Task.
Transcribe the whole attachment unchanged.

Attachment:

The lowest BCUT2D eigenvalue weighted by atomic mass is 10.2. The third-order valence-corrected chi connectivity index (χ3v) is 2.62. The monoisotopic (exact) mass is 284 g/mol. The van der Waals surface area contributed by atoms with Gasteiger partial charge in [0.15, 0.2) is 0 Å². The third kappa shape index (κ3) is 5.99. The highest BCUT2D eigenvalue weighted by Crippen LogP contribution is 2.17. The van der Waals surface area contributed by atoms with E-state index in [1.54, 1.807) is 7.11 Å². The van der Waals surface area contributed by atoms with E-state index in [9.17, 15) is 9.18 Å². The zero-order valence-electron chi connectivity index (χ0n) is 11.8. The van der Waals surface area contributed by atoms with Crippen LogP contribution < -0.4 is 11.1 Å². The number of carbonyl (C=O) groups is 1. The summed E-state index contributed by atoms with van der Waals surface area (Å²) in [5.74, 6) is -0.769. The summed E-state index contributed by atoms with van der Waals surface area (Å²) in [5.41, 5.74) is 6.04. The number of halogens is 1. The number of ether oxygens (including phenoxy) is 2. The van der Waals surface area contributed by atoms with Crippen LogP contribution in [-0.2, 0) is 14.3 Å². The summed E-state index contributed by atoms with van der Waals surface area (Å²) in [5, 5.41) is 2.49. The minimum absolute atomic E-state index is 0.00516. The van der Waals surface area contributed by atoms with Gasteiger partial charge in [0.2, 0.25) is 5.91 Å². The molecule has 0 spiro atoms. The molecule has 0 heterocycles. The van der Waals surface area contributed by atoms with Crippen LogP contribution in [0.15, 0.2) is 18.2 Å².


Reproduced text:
The lowest BCUT2D eigenvalue weighted by atomic mass is 10.2. The third-order valence-corrected chi connectivity index (χ3v) is 2.62. The monoisotopic (exact) mass is 284 g/mol. The van der Waals surface area contributed by atoms with Gasteiger partial charge in [0.15, 0.2) is 0 Å². The third kappa shape index (κ3) is 5.99. The highest BCUT2D eigenvalue weighted by Crippen LogP contribution is 2.17. The van der Waals surface area contributed by atoms with E-state index in [1.54, 1.807) is 7.11 Å². The van der Waals surface area contributed by atoms with E-state index in [9.17, 15) is 9.18 Å². The zero-order valence-electron chi connectivity index (χ0n) is 11.8. The van der Waals surface area contributed by atoms with Crippen LogP contribution < -0.4 is 11.1 Å². The number of carbonyl (C=O) groups is 1. The summed E-state index contributed by atoms with van der Waals surface area (Å²) in [5.74, 6) is -0.769. The summed E-state index contributed by atoms with van der Waals surface area (Å²) in [5.41, 5.74) is 6.04. The number of halogens is 1. The number of ether oxygens (including phenoxy) is 2. The van der Waals surface area contributed by atoms with Crippen LogP contribution in [-0.2, 0) is 14.3 Å². The summed E-state index contributed by atoms with van der Waals surface area (Å²) in [5, 5.41) is 2.49. The minimum absolute atomic E-state index is 0.00516. The van der Waals surface area contributed by atoms with Gasteiger partial charge in [0.2, 0.25) is 5.91 Å². The molecule has 0 spiro atoms. The molecule has 0 heterocycles. The van der Waals surface area contributed by atoms with Crippen LogP contribution in [0.15, 0.2) is 18.2 Å².